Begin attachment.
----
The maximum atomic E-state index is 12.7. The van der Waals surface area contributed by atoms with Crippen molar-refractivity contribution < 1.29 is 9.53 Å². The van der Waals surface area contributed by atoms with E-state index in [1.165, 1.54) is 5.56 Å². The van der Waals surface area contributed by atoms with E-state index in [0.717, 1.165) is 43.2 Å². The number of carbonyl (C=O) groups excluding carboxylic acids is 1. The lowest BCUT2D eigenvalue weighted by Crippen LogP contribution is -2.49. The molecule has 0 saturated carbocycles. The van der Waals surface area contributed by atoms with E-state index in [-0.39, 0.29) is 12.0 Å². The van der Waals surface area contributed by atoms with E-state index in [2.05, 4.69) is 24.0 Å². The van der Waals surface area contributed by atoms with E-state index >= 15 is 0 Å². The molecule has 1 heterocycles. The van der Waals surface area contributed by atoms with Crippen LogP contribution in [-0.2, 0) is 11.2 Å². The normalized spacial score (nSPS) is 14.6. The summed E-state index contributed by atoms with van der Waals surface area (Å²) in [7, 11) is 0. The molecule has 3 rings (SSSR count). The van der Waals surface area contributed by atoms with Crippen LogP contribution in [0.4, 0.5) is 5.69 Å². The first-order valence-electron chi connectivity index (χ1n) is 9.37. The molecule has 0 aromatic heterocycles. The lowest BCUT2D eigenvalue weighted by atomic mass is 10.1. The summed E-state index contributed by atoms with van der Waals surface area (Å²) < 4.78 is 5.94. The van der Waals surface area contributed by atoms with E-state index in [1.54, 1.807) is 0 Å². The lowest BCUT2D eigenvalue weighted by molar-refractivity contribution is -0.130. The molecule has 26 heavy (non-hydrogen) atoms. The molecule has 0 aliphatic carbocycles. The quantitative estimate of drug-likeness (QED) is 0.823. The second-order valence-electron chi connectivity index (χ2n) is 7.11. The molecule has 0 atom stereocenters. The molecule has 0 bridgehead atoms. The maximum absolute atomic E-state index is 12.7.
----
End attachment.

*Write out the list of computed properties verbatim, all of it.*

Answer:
The maximum atomic E-state index is 12.7. The van der Waals surface area contributed by atoms with Crippen molar-refractivity contribution < 1.29 is 9.53 Å². The van der Waals surface area contributed by atoms with E-state index in [1.165, 1.54) is 5.56 Å². The van der Waals surface area contributed by atoms with E-state index in [0.717, 1.165) is 43.2 Å². The number of carbonyl (C=O) groups excluding carboxylic acids is 1. The lowest BCUT2D eigenvalue weighted by Crippen LogP contribution is -2.49. The molecule has 0 saturated carbocycles. The van der Waals surface area contributed by atoms with E-state index in [-0.39, 0.29) is 12.0 Å². The van der Waals surface area contributed by atoms with E-state index in [2.05, 4.69) is 24.0 Å². The van der Waals surface area contributed by atoms with E-state index >= 15 is 0 Å². The molecule has 1 heterocycles. The van der Waals surface area contributed by atoms with Crippen LogP contribution in [-0.2, 0) is 11.2 Å². The normalized spacial score (nSPS) is 14.6. The summed E-state index contributed by atoms with van der Waals surface area (Å²) in [7, 11) is 0. The molecule has 3 rings (SSSR count). The van der Waals surface area contributed by atoms with Crippen LogP contribution in [0.4, 0.5) is 5.69 Å². The first-order valence-electron chi connectivity index (χ1n) is 9.37. The molecule has 0 aromatic heterocycles. The lowest BCUT2D eigenvalue weighted by atomic mass is 10.1. The summed E-state index contributed by atoms with van der Waals surface area (Å²) < 4.78 is 5.94. The van der Waals surface area contributed by atoms with E-state index in [1.54, 1.807) is 0 Å². The lowest BCUT2D eigenvalue weighted by molar-refractivity contribution is -0.130. The molecule has 26 heavy (non-hydrogen) atoms. The molecule has 0 aliphatic carbocycles. The quantitative estimate of drug-likeness (QED) is 0.823. The second-order valence-electron chi connectivity index (χ2n) is 7.11. The molecule has 0 atom stereocenters. The molecule has 0 bridgehead atoms. The maximum absolute atomic E-state index is 12.7.